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CONTEXT - Endometriosis is a common condition associated with infertility and pelvic pain in women. Recent in vitro studies have shown that statins decrease proliferation of endometrial stroma (ES) and inhibit angiogenesis.
OBJECTIVE - The aim was to evaluate effects of simvastatin on development of endometriosis in a nude mouse model.
METHODS - Proliferative phase human endometrial biopsies were obtained from healthy donors and established as organ cultures or used to isolate ES cells. To establish endometriosis in the nude mouse, endometrial tissues were maintained in 1 nm estradiol (E) for 24 h and subsequently injected into ovariectomized nude mice. Mice (n = 37) were treated with E (8 mg, SILASTIC capsule implants; made in author laboratory) alone or with E plus simvastatin (5 or 25 mg/kg x d) for 10 d beginning 1 d after tissue injection (from three donors). Mice were killed and examined for disease. Effects of simvastatin on matrix metalloproteinase-3 (MMP-3) were evaluated in cultures of ES cells.
PRIMARY OUTCOME - The number and size of endometriotic implants were measured.
RESULTS - Simvastatin induced a dose-dependent decrease of the number and size of endometrial implants in mice. At the highest dose of simvastatin, the number of endometrial implants decreased by 87%, and the volume by 98%. Simvastatin also induced a concentration-dependent decrease in MMP-3 in the absence and presence of inflammatory challenge (using IL-1alpha).
CONCLUSIONS - Simvastatin exerted a potent inhibitory effect on the development of endometriosis in the nude mouse. Mechanisms of action of simvastatin may include inhibition of MMP-3. The present findings may lead to the development of novel treatments of endometriosis involving statins.
Sonohysterography is a simple ultrasound (US) procedure that may be used to evaluate the endometrium. The technique involves placement of a 5-F catheter into the endometrial canal with subsequent instillation of sterile saline solution under US guidance. Fifty patients successfully underwent sonohysterography because of apparent abnormal endometrial thickening at transvaginal US, a nonspecific finding. Patients tolerated this procedure well, and no complications were encountered. In the 39 patients who proved to have endometrial pathologic conditions, sonohysterography demonstrated focal processes (polyps, carcinoma, hamartoma) in 15, diffuse processes (hyperplasia, secretory endometrium) in 21, and both focal and diffuse pathologic conditions in three. If a focal process can be delineated, a visually directed biopsy may be necessary. However, if the process is diffuse, a blind aspiration biopsy may be performed on an outpatient basis. In the majority of patients, the diffuse or focal nature of the disease could not be predicted on the basis of initial transvaginal US. Because sonohysterography allows distinction between diffuse and focal abnormalities, it provides physicians with a cost-effective way to plan the next step in case management.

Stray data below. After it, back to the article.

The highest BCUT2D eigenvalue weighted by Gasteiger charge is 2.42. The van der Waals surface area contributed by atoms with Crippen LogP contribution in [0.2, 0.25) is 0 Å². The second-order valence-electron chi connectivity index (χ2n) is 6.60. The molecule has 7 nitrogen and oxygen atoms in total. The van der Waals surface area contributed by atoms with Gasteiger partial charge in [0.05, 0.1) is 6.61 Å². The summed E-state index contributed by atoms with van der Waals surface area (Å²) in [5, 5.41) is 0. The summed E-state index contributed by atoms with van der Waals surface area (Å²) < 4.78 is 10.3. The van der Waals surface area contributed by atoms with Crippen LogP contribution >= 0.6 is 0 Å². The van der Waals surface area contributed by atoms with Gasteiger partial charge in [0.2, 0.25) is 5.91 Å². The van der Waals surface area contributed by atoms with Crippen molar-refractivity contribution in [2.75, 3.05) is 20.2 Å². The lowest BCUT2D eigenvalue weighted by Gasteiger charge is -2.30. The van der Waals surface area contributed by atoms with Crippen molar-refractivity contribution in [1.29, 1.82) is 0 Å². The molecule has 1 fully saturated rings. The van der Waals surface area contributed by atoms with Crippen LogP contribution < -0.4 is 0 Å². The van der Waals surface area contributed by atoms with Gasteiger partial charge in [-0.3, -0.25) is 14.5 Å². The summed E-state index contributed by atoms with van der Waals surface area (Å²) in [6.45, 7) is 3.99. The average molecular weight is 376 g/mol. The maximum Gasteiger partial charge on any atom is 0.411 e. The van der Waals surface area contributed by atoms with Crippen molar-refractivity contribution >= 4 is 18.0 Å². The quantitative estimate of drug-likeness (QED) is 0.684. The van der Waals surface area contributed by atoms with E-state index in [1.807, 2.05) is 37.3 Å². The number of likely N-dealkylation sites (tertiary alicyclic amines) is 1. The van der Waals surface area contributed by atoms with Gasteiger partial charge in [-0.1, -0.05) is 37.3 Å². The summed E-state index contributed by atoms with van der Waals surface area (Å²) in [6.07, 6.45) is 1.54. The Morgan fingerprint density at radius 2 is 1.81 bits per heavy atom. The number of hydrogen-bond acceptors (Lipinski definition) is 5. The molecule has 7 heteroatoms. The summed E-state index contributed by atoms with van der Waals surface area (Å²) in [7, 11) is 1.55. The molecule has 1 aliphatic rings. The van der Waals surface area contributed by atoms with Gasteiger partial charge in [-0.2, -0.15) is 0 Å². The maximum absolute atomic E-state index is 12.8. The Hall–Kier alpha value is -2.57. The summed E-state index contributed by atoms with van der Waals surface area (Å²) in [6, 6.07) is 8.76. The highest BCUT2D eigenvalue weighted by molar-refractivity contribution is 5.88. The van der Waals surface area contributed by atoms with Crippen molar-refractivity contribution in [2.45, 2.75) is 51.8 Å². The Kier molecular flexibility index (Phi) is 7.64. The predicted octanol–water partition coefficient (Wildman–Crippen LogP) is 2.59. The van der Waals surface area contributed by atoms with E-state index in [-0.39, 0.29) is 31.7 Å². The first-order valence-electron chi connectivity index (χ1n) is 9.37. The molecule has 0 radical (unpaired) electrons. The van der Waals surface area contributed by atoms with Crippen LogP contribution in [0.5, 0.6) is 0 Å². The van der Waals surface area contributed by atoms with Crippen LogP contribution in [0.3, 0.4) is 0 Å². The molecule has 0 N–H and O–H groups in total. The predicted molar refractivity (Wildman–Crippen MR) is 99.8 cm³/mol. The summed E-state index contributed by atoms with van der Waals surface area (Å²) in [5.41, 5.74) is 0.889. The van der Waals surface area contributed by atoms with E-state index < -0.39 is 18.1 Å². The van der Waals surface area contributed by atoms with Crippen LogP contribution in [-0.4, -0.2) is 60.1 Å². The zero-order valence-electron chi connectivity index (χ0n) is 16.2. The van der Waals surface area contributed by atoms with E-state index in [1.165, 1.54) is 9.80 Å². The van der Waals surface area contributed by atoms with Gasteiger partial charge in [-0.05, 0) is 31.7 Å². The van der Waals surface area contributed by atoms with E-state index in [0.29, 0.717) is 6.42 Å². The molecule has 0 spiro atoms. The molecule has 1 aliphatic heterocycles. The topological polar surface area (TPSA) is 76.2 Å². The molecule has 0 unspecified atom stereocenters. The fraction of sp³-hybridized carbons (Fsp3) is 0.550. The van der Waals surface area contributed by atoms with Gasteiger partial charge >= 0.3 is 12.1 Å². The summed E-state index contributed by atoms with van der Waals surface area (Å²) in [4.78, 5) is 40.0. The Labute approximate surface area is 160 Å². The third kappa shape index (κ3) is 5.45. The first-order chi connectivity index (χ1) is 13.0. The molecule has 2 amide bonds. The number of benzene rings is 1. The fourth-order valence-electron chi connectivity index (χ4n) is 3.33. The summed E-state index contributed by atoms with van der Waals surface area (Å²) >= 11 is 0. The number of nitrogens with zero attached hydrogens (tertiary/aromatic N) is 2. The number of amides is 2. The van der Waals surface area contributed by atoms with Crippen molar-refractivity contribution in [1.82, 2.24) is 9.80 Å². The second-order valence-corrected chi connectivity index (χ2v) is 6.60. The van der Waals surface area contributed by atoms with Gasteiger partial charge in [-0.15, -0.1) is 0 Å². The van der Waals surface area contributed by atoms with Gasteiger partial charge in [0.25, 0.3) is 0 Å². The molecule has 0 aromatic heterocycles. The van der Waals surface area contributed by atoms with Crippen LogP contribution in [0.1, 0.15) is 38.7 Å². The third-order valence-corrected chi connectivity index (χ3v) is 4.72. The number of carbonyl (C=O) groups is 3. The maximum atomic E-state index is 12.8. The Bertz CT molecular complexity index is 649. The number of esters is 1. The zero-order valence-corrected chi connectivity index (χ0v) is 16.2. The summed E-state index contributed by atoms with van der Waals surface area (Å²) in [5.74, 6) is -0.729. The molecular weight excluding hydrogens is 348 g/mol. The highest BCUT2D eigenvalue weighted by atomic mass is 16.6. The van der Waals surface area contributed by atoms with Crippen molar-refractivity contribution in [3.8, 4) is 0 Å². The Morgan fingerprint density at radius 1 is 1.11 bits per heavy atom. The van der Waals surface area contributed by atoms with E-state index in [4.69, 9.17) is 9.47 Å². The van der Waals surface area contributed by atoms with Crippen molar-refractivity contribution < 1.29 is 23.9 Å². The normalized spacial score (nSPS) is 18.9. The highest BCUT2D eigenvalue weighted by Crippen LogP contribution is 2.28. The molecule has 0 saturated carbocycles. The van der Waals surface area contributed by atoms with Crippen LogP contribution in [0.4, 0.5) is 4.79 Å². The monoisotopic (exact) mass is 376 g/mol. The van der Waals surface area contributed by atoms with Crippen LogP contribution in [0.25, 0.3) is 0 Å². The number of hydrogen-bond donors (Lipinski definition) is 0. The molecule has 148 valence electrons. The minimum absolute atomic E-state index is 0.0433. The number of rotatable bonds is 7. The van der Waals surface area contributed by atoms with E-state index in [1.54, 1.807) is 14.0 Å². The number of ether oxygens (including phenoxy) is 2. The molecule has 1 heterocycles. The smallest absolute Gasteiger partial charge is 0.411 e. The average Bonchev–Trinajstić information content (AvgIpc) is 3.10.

Transrectal sonography was used to provide intraoperative guidance for dilatation and curettage and placement of intrauterine tandem apparatus in 20 patients in whom the external cervical os could not be visualized adequately. Transrectal sonography was found to be useful in providing guidance for these procedures and at the same time helped avoid uterine perforation. This method also was used during cerclage placement in two patients who had undergone several conizations. Transperineal sonography was used in three patients whose area of abnormality was best approached transperineally. These cases included transvaginal biopsy of a metastatic trophoblastic tumor and one guided aspiration of a perirectal abscess after pelvic exenteration. The potential advantages and pitfalls in the intraoperative use of transrectal and transperineal sonography for guided intrauterine procedures are discussed and illustrated.